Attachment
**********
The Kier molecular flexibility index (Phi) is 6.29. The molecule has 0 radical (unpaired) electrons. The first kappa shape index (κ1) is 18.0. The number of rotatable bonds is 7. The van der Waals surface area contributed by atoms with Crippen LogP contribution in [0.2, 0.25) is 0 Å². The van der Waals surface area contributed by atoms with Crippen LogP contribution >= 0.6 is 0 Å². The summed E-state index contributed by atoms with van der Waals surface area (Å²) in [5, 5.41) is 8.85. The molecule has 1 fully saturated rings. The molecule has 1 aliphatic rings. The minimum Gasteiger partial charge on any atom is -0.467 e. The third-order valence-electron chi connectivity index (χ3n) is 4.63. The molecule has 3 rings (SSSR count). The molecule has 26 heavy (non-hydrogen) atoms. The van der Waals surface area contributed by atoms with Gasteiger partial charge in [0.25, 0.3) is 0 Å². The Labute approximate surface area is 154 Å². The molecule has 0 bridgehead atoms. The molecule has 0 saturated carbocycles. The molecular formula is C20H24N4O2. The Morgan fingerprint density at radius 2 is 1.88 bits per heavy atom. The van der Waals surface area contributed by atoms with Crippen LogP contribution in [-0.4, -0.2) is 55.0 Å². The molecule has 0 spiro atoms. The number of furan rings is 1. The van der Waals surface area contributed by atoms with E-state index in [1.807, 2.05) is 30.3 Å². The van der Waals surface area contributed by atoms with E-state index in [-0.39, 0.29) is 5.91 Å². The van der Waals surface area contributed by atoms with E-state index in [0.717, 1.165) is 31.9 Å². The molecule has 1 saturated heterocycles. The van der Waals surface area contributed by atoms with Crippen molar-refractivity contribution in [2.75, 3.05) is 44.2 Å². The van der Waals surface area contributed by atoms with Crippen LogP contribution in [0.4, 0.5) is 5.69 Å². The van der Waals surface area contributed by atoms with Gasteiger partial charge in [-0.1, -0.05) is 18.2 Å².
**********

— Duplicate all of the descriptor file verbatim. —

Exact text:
The Kier molecular flexibility index (Phi) is 6.29. The molecule has 0 radical (unpaired) electrons. The first kappa shape index (κ1) is 18.0. The number of rotatable bonds is 7. The van der Waals surface area contributed by atoms with Crippen LogP contribution in [0.2, 0.25) is 0 Å². The van der Waals surface area contributed by atoms with Crippen LogP contribution >= 0.6 is 0 Å². The summed E-state index contributed by atoms with van der Waals surface area (Å²) in [5, 5.41) is 8.85. The molecule has 1 fully saturated rings. The molecule has 1 aliphatic rings. The minimum Gasteiger partial charge on any atom is -0.467 e. The third-order valence-electron chi connectivity index (χ3n) is 4.63. The molecule has 3 rings (SSSR count). The molecule has 26 heavy (non-hydrogen) atoms. The van der Waals surface area contributed by atoms with Gasteiger partial charge in [0.25, 0.3) is 0 Å². The Labute approximate surface area is 154 Å². The molecule has 0 bridgehead atoms. The molecule has 0 saturated carbocycles. The molecular formula is C20H24N4O2. The Morgan fingerprint density at radius 2 is 1.88 bits per heavy atom. The van der Waals surface area contributed by atoms with Crippen LogP contribution in [-0.4, -0.2) is 55.0 Å². The molecule has 0 spiro atoms. The number of furan rings is 1. The van der Waals surface area contributed by atoms with E-state index in [1.807, 2.05) is 30.3 Å². The van der Waals surface area contributed by atoms with E-state index in [-0.39, 0.29) is 5.91 Å². The van der Waals surface area contributed by atoms with E-state index in [0.717, 1.165) is 31.9 Å². The molecule has 1 saturated heterocycles. The van der Waals surface area contributed by atoms with Crippen molar-refractivity contribution in [2.75, 3.05) is 44.2 Å². The van der Waals surface area contributed by atoms with Crippen LogP contribution in [0.4, 0.5) is 5.69 Å². The van der Waals surface area contributed by atoms with Gasteiger partial charge in [-0.1, -0.05) is 18.2 Å².